Love to Warriors makes a lot of sense


Thompson will help improve the Timberwolves, more-so defensively, where they need it.
Thompson will help improve the Timberwolves, more-so defensively, where they need it.

Now that the Golden State Warriors have offered sharp-shooter Klay Thompson to the trade proposal, things will start to get interesting for the Minnesota Timberwolves in their pursuit to trade to all-star power forward Kevin Love.

If I was Minnesota, I would definitely do this deal, which now includes: David Lee and Thompson to Minnesota for Kevin Martin and Love. Love doesn’t want to be in Minnesota, and has been somewhat of a headache the last eight months or so. Unless Minnesota was to make a deep run in the playoffs next season, there is no way Love will re-sign with them, especially after he said he plans to opt-out after this season.

Meanwhile, Thompson should be paid handsomely after this season, but clearly won’t make what Love was making (around $15 million). However, there are a few things that worry me about Thompson. I like what the T’Wolves have in place: totally upgrading one position (shooting guard) while slightly down-grading another position (power forward).

1. He doesn’t get to the free-throw line. Thompson averaged just 2.3 free-throw attempts per game last season while Love averaged 8.2 attempts per game. And Love shot a better percentage than Thompson at the line.

2. Averages three fouls per game. Thompson seems to foul a bit. I will say that he is overall a better defensive player than Love, but three fouls a game seems to be pretty high. He ranked 30th in the NBA in fouls per game, but when you look at minutes played per game, it doesn’t seem to affect him. He played about one less minute per game compared to Love (35.4 to 36.3) and Love only averaged 1.9 fouls per game.

3. Player Efficiency Rating was below league average. League average for player efficiency is 15. Thompson scored a 14.3, meaning that he doesn’t do much else besides score, and score in limited ways. Love scored a 26.9, ranking him near the top of the league. Love scores, rebounds, and passes better than Thompson.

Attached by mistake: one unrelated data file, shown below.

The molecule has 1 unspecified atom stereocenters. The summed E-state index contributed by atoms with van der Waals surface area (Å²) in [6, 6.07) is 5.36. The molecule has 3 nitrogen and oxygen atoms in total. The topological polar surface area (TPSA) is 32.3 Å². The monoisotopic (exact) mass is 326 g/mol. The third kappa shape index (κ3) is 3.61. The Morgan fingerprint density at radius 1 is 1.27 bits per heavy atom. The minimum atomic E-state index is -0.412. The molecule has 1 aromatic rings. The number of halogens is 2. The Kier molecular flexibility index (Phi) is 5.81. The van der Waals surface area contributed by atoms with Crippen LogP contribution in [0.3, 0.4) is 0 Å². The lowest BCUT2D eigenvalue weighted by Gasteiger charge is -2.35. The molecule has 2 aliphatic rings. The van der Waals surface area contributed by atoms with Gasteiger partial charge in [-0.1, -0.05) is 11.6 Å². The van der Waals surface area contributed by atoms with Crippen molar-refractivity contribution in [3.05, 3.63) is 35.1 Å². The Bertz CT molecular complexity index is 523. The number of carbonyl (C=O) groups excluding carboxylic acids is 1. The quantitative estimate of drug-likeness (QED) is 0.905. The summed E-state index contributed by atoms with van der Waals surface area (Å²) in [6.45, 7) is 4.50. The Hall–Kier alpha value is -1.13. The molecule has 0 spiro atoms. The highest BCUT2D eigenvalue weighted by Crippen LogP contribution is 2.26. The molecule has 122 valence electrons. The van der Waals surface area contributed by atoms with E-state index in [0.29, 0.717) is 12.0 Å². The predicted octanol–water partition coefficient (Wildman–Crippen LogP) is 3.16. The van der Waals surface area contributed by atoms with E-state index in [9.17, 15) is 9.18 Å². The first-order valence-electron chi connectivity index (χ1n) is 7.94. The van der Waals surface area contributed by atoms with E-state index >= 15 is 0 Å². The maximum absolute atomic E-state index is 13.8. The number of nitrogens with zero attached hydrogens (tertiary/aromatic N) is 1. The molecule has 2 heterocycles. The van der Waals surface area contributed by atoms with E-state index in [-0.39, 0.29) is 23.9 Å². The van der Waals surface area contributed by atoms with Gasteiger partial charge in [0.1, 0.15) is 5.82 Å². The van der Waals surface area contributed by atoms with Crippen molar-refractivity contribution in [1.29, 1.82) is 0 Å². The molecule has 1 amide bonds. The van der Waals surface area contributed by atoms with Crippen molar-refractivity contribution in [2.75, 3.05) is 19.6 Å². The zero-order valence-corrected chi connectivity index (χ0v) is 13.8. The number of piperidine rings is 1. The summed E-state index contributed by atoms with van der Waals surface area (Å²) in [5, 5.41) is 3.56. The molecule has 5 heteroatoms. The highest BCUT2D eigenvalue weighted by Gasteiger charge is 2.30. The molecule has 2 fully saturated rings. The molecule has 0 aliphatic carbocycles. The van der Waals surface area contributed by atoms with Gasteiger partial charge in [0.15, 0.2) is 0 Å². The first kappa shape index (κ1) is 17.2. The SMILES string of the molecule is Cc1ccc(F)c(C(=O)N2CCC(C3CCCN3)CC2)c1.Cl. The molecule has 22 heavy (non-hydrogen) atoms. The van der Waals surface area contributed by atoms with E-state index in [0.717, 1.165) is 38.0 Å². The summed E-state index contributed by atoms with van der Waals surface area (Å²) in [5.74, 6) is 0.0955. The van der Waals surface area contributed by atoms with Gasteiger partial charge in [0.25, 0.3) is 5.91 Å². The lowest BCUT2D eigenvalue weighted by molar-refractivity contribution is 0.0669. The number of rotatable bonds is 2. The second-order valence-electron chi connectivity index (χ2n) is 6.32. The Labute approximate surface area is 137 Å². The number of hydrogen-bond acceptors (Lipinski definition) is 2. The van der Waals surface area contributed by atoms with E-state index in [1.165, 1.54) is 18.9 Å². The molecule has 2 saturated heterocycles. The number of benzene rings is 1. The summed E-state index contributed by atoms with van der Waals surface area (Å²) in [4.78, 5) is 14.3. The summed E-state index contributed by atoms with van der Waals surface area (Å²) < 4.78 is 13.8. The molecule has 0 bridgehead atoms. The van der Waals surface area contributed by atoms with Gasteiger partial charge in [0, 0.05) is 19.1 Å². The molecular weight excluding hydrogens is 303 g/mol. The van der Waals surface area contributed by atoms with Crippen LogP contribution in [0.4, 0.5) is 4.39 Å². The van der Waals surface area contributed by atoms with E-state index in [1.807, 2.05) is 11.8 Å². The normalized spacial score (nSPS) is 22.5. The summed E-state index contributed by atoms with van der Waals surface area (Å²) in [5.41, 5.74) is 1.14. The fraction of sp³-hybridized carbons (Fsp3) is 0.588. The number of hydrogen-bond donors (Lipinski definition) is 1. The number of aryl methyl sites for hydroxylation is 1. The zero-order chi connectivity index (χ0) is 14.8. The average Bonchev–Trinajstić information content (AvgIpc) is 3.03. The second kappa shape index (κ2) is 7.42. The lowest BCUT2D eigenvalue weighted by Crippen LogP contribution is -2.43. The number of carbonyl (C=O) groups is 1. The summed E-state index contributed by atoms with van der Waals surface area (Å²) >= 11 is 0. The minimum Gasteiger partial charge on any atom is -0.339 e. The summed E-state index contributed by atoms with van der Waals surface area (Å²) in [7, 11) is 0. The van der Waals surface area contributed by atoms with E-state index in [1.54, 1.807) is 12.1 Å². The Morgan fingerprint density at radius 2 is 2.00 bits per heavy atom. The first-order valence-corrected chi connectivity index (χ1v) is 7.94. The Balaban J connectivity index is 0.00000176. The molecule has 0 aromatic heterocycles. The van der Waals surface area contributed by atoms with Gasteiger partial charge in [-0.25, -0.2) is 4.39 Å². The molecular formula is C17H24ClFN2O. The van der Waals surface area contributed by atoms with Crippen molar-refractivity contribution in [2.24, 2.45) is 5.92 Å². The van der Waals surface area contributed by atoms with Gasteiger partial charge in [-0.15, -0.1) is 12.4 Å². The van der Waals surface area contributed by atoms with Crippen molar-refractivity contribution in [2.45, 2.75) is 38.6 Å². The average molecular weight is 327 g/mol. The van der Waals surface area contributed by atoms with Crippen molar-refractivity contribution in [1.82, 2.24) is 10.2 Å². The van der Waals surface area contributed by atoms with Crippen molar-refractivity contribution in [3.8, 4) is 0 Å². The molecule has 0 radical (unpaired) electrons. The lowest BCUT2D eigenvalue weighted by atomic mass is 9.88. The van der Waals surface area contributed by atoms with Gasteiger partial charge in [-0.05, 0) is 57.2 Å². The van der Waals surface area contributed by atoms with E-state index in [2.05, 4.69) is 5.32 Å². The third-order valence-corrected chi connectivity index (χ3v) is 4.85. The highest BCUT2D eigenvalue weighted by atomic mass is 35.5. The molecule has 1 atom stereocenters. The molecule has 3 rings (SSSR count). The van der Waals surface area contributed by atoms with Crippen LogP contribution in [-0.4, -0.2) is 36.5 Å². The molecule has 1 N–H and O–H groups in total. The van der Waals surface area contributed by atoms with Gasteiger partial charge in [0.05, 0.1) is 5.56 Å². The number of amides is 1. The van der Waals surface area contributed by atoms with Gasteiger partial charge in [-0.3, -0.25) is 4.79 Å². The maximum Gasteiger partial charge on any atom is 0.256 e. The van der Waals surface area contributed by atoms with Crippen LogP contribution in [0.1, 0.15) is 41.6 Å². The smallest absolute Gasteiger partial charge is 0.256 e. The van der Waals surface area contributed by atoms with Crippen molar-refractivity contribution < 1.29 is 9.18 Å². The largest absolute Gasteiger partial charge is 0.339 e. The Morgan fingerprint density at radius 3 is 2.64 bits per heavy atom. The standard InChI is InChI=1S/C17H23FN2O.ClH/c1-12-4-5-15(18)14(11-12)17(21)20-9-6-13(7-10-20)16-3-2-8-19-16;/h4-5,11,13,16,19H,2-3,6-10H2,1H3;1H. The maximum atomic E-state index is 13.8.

The only reason I’m comparing those two players is because they are the main players in this trade. Both are young, talented players and look to be a building block for the next few seasons. While trading away Love and Martin might be risky offensively (14.4 Offensive Win Shares and 5.2 Defensive Win Shares combined), the T’Wolves are increasing their Defensive Win Shares to 6.7 by adding Thompson and Lee and decreasing their Offensive Win Shares by 6.8. However, if Nikola Pekovic can stay healthy this season, he will add more to his average 4.5 Offensive Win Shares.

And with an extra draft pick, in a pretty good draft, can only help the T’Wolves, provided they pick the right fit which has been trouble for them throughout their entire existence. Shabazz Muhammad and Gorgui Dieng should see more playing time this season than they did in their rookie seasons. They gave pretty solid contributions when they were given a chance. Hopefully returning head coach Flip Saunders will figure out a way to use them better than Rick Adelman did.

All in all, I like this trade for Minnesota, and it’s also not a bad get for Golden State. In fact, it should make each team just a bit better, but the Warriors will probably benefit more from the trade, because when was the last time an established shooter came to Minnesota and lit it up? (Mike Miller sucked)

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